*It should be noted that it has since been republished under other publishers, but this is the original version. The opening chapter or two about schlepping around New York on a Wednesday to the various publishers with a stack of cartoons under your arm is a thing that just doesn’t exist any more. The only open call cartoon publication left of that stature is The New Yorker.

(Note: Mort has an exhibition opening at the New York Historical Society Museum & Library on 15th February this year. Link.)

The other book I was recommended, which I also refer back to often is “The Cartoonist's Muse: A Guide to Generating and Developing Creative Ideas” by Mischa Richter and Harald Bakken. I think either Tony Lopes or Glen LeLievre referred me to this book back in Australia about a decade ago, and to this day I recommend it to other cartoonists (and refer back to it myself very often).

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There is a lot more work than you realise that goes into creating a good cartoon, and these books are very instructive on the elusive craft therein.
Every week, I do a podcast with my friend Scott Dooley about this very topic of coming up with New Yorker cartoons, and by some miracle, we’re getting a few across the line at The New Yorker and MAD Magazine on a regular basis. You can subscribe to it wherever you listen to podcasts.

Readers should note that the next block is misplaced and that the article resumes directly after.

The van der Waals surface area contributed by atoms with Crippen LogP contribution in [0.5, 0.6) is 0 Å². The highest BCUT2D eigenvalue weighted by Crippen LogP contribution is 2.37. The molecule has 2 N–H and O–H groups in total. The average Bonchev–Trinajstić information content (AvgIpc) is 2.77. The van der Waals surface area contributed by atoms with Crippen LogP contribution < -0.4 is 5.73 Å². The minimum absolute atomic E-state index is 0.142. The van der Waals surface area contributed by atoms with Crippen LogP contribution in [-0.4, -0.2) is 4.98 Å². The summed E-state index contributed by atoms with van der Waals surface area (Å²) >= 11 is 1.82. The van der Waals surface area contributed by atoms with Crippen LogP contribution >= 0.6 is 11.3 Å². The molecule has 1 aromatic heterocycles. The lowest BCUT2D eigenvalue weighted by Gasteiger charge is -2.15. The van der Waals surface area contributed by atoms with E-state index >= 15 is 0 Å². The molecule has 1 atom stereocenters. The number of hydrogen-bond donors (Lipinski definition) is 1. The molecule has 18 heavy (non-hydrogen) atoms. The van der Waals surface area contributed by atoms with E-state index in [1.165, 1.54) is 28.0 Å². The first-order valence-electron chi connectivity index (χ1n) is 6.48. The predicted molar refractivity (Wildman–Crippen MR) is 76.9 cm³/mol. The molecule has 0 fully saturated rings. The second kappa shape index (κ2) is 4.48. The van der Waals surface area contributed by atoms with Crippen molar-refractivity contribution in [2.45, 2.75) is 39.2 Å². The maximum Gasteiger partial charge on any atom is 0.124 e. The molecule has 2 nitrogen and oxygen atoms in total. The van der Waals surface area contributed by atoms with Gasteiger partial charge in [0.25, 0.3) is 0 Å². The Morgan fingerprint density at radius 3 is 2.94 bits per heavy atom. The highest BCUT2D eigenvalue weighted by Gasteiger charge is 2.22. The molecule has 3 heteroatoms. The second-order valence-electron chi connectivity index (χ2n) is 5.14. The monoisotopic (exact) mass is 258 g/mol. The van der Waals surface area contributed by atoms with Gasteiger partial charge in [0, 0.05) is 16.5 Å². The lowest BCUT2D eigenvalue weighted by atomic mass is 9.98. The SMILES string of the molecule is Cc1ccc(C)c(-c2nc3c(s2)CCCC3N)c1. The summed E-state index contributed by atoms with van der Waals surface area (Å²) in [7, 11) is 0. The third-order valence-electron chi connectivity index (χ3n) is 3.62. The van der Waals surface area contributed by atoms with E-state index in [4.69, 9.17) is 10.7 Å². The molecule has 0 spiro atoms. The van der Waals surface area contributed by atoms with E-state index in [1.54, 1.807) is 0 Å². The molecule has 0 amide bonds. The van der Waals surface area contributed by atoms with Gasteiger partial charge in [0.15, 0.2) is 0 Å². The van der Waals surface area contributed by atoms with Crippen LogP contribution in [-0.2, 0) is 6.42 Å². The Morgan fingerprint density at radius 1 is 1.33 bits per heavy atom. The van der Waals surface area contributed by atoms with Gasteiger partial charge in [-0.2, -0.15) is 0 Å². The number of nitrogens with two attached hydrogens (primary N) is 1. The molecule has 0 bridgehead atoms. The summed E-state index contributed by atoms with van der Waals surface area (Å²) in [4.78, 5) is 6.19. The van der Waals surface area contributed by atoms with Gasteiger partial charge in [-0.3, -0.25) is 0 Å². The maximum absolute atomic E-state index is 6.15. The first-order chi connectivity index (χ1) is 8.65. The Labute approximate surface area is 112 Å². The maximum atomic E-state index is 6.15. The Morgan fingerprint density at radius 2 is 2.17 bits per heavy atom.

If you have any good book recommendations on gag cartooning, by all means let me know if the comments. I love getting new recommendations.

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6 Duck Salads: A Cartoonist Lunch with Gus Van Sant

Last month I was invited to have lunch with a bunch of New Yorker cartoonists and the film director, Gus Van Sant. Gus directed of some of the greatest films of the past 20 years: "Good Will Hunting", "Milk", "Drugstore Cowboy", and has just released another brilliant film about the cartoonist John Callahan, "Don't Worry, He Won't Get Far On Foot."

The invitation came from the Cartoon Editor of the New Yorker, Emma Allen, at our weekly Tuesday cartoon meeting. I was flattered to be asked, and to say the lunch was surreal is an understatement. I was more starstruck by some of the other cartoonists who showed up than I was by Gus!

The lunch took place at the decades-long traditional weekly 'cartoonists lunch' which usually takes place following the Tuesday cartoon meeting at the New Yorker. We shuffle up to Pergola Del Artistes in the Theatre District and talk shop over duck salad and cheap red wine.

My tablecloth sketch of Sam Gross.


6 of us ordered the gigantic duck salad and noshed away as Sam Gross held court, telling stories of his experience with Callahan and with other New Yorker cartoonists. Gossip and scandal aplenty! At one point I scribbled a quick portrait of Sam on the tablecloth and pitched a gag caption for one of his cartoons to a tableful of eye-rolls. Emma wrote up the goings-on at the lunch in this week's New Yorker in the "Talk of The Town" section.